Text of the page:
A study published inÂ Philosophical Transactions of the Royal Society BÂ shows that certain infectious diseases may be the result of climate change. Zoologist Daniel Brooks from the University of Nebraska-Lincoln says that climate change is shifting the habitats of wildlife, which will inevitably bring humans into contact with pathogens they haveÂ not been exposed to in the past.
Throughout his career, Brooks has seen parasites switch hosts as a result of changing eco-systems. For example, parasites moved to howler monkeys after their original hosts, the spider monkey and capuchin monkey, were hunted out of existence in Costa Rica.
“Even though a parasite might have a very specialized relationship with one particular host in one particular place, there are other hosts that may be as susceptible,” Brooks says.
So take a look at the big picture: pathogens that have yet to come in contact with humans may be hiding out in the wilderness, living on creatures we rarely see. Eventually, our actions (i.e., habitat destruction) mayÂ drive these creatures to extinction, forcing their parasites to find homes on animals that do not have the immune systemsÂ to combat them. The pathogens begin to spread and thrive.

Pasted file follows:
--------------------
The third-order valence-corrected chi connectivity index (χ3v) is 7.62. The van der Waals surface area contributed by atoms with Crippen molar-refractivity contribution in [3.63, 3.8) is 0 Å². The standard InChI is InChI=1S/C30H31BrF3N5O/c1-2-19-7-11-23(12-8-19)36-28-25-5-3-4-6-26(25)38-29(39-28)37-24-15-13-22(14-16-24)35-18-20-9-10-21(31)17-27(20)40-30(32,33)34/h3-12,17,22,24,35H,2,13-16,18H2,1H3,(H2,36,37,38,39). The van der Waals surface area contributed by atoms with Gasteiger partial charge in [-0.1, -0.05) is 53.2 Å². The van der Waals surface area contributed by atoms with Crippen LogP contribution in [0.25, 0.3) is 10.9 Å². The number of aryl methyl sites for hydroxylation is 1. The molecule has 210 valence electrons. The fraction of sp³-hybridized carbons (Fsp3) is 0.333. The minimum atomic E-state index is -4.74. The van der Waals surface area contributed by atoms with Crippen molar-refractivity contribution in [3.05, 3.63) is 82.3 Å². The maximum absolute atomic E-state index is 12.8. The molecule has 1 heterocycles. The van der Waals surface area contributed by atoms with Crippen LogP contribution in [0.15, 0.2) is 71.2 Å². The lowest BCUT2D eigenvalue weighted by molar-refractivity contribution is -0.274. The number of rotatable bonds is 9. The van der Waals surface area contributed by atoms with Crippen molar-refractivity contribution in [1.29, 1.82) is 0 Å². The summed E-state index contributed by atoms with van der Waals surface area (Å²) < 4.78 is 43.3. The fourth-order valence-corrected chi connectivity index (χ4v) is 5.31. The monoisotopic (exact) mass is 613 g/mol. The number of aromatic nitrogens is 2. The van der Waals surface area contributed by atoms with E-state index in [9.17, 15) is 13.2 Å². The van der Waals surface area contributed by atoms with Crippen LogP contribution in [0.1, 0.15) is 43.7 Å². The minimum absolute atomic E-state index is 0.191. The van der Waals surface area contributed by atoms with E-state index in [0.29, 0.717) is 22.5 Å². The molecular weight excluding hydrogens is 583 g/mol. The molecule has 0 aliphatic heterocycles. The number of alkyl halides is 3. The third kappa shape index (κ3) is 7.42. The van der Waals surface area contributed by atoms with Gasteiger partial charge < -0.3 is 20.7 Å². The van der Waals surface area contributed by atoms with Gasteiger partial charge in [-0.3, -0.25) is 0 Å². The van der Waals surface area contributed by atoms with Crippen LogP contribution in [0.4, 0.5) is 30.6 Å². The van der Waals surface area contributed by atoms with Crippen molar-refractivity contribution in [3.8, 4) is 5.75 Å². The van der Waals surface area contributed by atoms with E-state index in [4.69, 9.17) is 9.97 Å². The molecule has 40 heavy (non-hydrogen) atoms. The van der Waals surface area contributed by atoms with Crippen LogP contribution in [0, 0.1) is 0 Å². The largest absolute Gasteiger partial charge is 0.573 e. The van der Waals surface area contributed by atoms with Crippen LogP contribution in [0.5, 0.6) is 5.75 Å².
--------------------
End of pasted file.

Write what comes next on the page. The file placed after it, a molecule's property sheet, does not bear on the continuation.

Or, there’s the alternative: parasites re-home themselves on animals driven to move toÂ newÂ locations (closer to humans) as a result of habitat destruction. In turn, the risk of pathogen exposure greatly increases. Either way, it looks like a losing situation for humans.
The Reality of Infectious Disease
Previously, researchers assumed that pathogens and infections would die off as a result of their inability to adapt. As Brooks’ research has shown, the exact opposite is happening. However, he notes that we shouldn’t be terrified of an epidemic that wipes out the world’s population.
âItâs not that thereâs going to be one Andromeda Strain that will wipe everybody out on the planet,â Brooks says. âThere are going to be a lot of localized outbreaks putting pressure on medical and veterinary health systems. It will be the death of a thousand cuts.â
That being said, I’m still moderately afraid of what may beÂ brewing out in the wild. I’m not ready to put my Haz-Mat suit on just yet, but IÂ may think twice about increasing my efforts to be a little greener.
- “UNL researcher: More infectious diseases emerging because of climate change.” Feb. 15, 2015. Eurekalert.org.